Anti-China rhetoric and listing decision hits market

The China rhetoric in Washington is getting more hostile

Downtrend 1

The China rhetoric in Washington is getting more hostile with the US President Trump shooting his first direct attack at China’s Xi Jinping but there is also broader frustration in the financial markets over the lack of transparency from Chinese firms listed on US stock exchanges. The increasingly bellicose tone is weighing on the FTSE and on European indexes, crushing some small shoots of post-corona recovery.

Senate bill could spell end of major Chinese listings on US exchanges

A recent scandal involving Luckin Coffee, China’s version of Starbucks, which fabricated millions worth of sales last year, provided US legislators with the impetus to tighten regulation of foreign companies listing in the US which, although it doesn’t specifically say so, is targeting Chinese firms. The legislation could lead to Chinese tech giants like Alibaba and Baidu being barred from listing on US exchanges and scupper a series of planned IPOs by Chinese companies. For the moment Beijing is not reacting, holding back until the presidential election in November.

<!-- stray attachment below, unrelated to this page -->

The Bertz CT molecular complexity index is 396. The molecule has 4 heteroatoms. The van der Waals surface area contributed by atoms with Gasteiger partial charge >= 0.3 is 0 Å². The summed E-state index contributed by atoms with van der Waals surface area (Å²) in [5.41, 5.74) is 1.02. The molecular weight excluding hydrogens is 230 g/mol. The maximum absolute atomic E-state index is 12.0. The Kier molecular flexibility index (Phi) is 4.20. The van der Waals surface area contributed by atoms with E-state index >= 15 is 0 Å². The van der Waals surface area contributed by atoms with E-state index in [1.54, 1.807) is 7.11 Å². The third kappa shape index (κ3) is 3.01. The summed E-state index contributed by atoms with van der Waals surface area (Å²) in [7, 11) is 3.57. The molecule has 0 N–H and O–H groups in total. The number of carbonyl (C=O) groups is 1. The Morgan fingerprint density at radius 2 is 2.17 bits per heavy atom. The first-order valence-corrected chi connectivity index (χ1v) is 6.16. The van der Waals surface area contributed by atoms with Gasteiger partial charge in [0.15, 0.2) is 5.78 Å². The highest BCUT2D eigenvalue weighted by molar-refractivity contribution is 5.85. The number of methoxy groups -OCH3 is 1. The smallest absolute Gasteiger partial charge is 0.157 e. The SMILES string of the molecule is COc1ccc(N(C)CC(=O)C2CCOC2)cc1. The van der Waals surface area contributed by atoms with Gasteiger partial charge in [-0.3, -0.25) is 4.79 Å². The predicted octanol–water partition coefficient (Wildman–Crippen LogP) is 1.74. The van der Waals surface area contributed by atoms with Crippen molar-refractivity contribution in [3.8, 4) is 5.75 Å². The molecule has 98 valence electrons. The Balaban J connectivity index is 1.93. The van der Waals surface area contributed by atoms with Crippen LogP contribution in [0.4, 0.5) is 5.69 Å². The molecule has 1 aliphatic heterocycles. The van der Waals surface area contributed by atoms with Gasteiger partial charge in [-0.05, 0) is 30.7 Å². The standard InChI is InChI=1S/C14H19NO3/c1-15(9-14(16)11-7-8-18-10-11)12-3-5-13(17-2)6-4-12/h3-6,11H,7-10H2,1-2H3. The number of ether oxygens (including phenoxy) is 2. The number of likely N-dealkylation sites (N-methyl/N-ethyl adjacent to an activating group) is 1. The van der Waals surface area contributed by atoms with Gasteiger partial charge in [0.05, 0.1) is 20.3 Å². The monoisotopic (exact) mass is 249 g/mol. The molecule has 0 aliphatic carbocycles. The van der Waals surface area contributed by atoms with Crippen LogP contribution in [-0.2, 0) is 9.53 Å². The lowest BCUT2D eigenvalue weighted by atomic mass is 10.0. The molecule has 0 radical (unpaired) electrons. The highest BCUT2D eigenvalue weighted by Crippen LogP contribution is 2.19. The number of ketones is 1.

In London, Premier Inn-owner Whitbread slumped over 12% after it announced plans to raise £1bn in a rights issue to shore up finances to help it through the corona crisis. Although the firm revealed ambitious plans to go on a post-corona shopping spree investors were less impressed, concerned that the recovery could take much longer than expected.

Small shoots of recovery

The airline sector and support companies like Melrose Industries and Rolls Royce are slowly beginning to dig themselves out of the corona-induced slump and although they have a long way to go before returning to price levels before March, each day brings some positive news. Budget airline easyJet, which has grounded all of its planes during the worst of the crisis, now plans to restart flights between UK and France in June. Further routes will be added as various European countries ease their lockdown measures.

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